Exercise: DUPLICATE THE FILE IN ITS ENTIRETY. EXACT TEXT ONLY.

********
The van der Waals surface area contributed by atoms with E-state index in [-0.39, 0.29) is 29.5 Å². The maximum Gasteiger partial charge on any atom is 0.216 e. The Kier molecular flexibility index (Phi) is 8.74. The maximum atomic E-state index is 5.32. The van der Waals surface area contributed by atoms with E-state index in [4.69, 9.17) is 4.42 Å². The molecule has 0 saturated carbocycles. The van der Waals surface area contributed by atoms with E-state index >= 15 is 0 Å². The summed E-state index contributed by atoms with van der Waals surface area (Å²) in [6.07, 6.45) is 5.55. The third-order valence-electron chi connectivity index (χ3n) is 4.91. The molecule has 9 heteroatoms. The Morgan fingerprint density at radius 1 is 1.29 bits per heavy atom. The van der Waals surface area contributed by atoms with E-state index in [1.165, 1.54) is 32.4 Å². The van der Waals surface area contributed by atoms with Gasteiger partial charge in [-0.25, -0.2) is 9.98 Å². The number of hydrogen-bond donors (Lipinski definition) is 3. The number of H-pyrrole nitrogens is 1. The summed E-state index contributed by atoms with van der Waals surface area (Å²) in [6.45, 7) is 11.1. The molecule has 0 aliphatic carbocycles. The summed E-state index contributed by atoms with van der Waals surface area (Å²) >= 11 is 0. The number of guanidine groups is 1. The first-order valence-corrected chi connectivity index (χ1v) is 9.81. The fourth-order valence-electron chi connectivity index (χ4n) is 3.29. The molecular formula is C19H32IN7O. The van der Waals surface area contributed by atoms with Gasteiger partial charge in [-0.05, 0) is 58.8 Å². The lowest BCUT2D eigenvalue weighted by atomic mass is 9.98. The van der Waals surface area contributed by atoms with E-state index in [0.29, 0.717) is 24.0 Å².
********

The van der Waals surface area contributed by atoms with E-state index in [-0.39, 0.29) is 29.5 Å². The maximum Gasteiger partial charge on any atom is 0.216 e. The Kier molecular flexibility index (Phi) is 8.74. The maximum atomic E-state index is 5.32. The van der Waals surface area contributed by atoms with E-state index in [4.69, 9.17) is 4.42 Å². The molecule has 0 saturated carbocycles. The van der Waals surface area contributed by atoms with E-state index >= 15 is 0 Å². The summed E-state index contributed by atoms with van der Waals surface area (Å²) in [6.07, 6.45) is 5.55. The third-order valence-electron chi connectivity index (χ3n) is 4.91. The molecule has 9 heteroatoms. The Morgan fingerprint density at radius 1 is 1.29 bits per heavy atom. The van der Waals surface area contributed by atoms with E-state index in [1.165, 1.54) is 32.4 Å². The van der Waals surface area contributed by atoms with Gasteiger partial charge in [-0.25, -0.2) is 9.98 Å². The number of hydrogen-bond donors (Lipinski definition) is 3. The number of H-pyrrole nitrogens is 1. The summed E-state index contributed by atoms with van der Waals surface area (Å²) in [6.45, 7) is 11.1. The molecule has 0 aliphatic carbocycles. The summed E-state index contributed by atoms with van der Waals surface area (Å²) >= 11 is 0. The number of guanidine groups is 1. The first-order valence-corrected chi connectivity index (χ1v) is 9.81. The fourth-order valence-electron chi connectivity index (χ4n) is 3.29. The molecular formula is C19H32IN7O. The van der Waals surface area contributed by atoms with Gasteiger partial charge in [-0.05, 0) is 58.8 Å². The lowest BCUT2D eigenvalue weighted by atomic mass is 9.98. The van der Waals surface area contributed by atoms with E-state index in [0.29, 0.717) is 24.0 Å².